Love Changes Lives

Reprinted from Dinuba Sentinel, November 27, 2008. go to “Seeing Love and Hope Where There was Once Despair” post for the first part

By Brandi Nuse-Villegas

Stephanie with a girl she met at Mercy Center's orphanage in Pattaya, Thailand

Stephanie with a girl she met at an orphanage in Pattaya, Thailand

Part two of a story about Dinuba woman Stephanie Seitz’ involvement in an outreach in Pattaya, Thailand.
Thinking about what she would like to say to readers about her recent trip to Pattaya, Thailand, Stephanie began, “Love changes communities, individuals, and stereotypes… and always trumps anger and judgment.”
From September 14 to September 28, Stephanie was involved in an outreach called Extreme Love with over a hundred teammates from Thailand and around the world.
“The Thai church was encouraged, energized, equipped, and excited for what God has for them. Local believers, churches, and outreach ministry staff were uplifted with prayer, labor, finances, and other support. We probably talked to thousands of people. Hundreds of people came to Christ. Over a hundred people had a physical healing, and that’s a low estimate.”
She shared that one day, they prayed for a man who was blind. By the time they left, she recalled, “He said that he felt peace in his stomach and his chest. We thought ‘Oh, God we want to see this man see!’”
“Two days later,” she said. “Another group went to the same slum…They started praying for him too … one of his neighbors was walking by and he said ‘Red,’ and she was wearing a red shirt. She froze and looked at him like, ‘What did you say?” And she asked him, ‘You can see red?’ and he said, ‘Yeah, I can see red.’
“So she started calling all the rest of the neighbors together, saying, ‘Don’t go home, something is happening here.’ They kept praying and he saw shadows of some other things. One of the guys who was praying felt God was telling him that he ought to put saliva on the blind man’s eyes, but he thought, ‘Are you sure? Is that cultural appropriate?’ So he did it subtly.”
“The lady in the red shirt explained that the man had been blind for nine years because his brother-in-law had beaten him so badly that he lost his vision and had brain damage. So they started praying into that relationship and that situation and the guy actually started— unprompted— to forgive his brother-in-law.”
“They kept praying and finally he locked eyes with the guy standing in front of him and he said, ‘I see you!’ And the whole slum exclaimed ‘We have never seen a God work like this before!’ And at least sixty came to accept Christ.”
Stephanie shared that one day they met a man who was obviously intoxicated. “We were praying for him and he just fell down and he was praying to God, ‘I want to see you! I want to see you!’ We didn’t expect that. Then he started weeping. We asked, ‘What did He say? What did He tell you?’ and he said that God told him ‘I’m your father, and I’m fighting for you.’ Immediately after, he said in a sober voice, ‘It’s gone!’ He was delivered from alcoholism right there on the spot!”
She noted that she got to return to an old fishing village that she visited last year, where many elderly were healed.
“Stuff like this was happening everyday…there are so many stories!”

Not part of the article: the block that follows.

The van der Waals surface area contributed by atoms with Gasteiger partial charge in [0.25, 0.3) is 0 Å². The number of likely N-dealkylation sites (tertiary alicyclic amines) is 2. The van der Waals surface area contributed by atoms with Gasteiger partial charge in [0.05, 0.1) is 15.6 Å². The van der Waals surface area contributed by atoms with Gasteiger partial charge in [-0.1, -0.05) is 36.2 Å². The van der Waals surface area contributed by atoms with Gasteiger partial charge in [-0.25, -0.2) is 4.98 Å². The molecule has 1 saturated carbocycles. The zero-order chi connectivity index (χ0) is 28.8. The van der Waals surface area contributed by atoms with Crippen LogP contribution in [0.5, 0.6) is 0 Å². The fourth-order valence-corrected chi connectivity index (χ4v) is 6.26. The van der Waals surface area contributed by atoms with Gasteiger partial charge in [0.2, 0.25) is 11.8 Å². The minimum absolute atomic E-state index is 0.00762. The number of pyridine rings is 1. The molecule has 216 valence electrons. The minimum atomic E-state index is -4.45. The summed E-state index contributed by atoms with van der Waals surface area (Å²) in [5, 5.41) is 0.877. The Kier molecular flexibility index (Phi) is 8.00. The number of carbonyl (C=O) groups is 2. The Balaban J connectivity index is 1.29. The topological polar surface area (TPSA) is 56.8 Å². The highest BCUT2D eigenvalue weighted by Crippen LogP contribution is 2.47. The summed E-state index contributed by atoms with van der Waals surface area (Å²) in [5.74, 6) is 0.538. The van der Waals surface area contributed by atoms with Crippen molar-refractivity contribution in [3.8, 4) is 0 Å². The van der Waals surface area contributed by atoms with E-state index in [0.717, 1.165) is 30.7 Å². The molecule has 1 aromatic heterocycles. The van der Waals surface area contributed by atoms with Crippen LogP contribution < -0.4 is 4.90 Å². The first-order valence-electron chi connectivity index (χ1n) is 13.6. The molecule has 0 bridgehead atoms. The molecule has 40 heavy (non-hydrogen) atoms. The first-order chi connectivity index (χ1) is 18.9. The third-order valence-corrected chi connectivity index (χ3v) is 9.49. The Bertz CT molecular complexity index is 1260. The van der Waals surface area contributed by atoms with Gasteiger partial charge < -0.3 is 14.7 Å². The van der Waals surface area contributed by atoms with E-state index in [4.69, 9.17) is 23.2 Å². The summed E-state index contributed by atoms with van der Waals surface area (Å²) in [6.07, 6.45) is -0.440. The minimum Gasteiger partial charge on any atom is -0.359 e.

“We helped people leave bars/ brothels. Some were bought out— one of our team members bought a woman’s freedom for $80. Some people were brought out who were taken from Cambodia. These human trafficking victims were freed and resettled back home.”
Stephanie and her team also got to be a part of a micro-financing ministry that started on the spot by using extra donations they received to help a man, just released from prison and needing to support himself and his daughter, with a motorbike that would help him travel between dumps and collect recyclables and other sellable items.
“It was beyond what he could imagine.”
Among one of the most poignant experiences for Stephanie was spending time with AIDS orphans in an orphanage run by Mercy Center.
“I was blessed to go three times and I just loved it. Of all the times I got to hold kids, play with them, bathe and change them, the best time was the last day we were there.” She said that they got to share words they believed God was telling them about the kids. “It was the most amazing thing to see a kid say, ‘God loves me? He loves me that much? He says that He is proud of me? He says He’s my Father?’”
“I can’t even put into words how much that meant to them and to us.”
“Those twenty kids… they are going to be nation changers. People wrote these kids off, but no, God says they are valued. They are amazing and they are going to do great things.”
Stephanie commented how God changed the way she saw the city, the situation, and the people, to see the hope and what He wanted to do. “When I think of Pattaya, I don’t see it as a dark place, which I thought for so long. This is a place where God’s light has broken through.”
She said that she also realized who she was as God’s child and what a difference that made, “What power, and faith, and love is in that!”
Continuing her thoughts on what she wanted to say to her community, Stephanie shared that before her trip, “God is real and active and very willing to enter places where some people would not expect. I want people to know what happened was true and if God can do this there, it can happen anywhere, including locally.”
For more information on Mercy Center, go to
Stephanie’s team also partnered with Bridges to the Nations (, Glory Hut (, and Lynne/Ron Thompson, who began the micro-financing projects (

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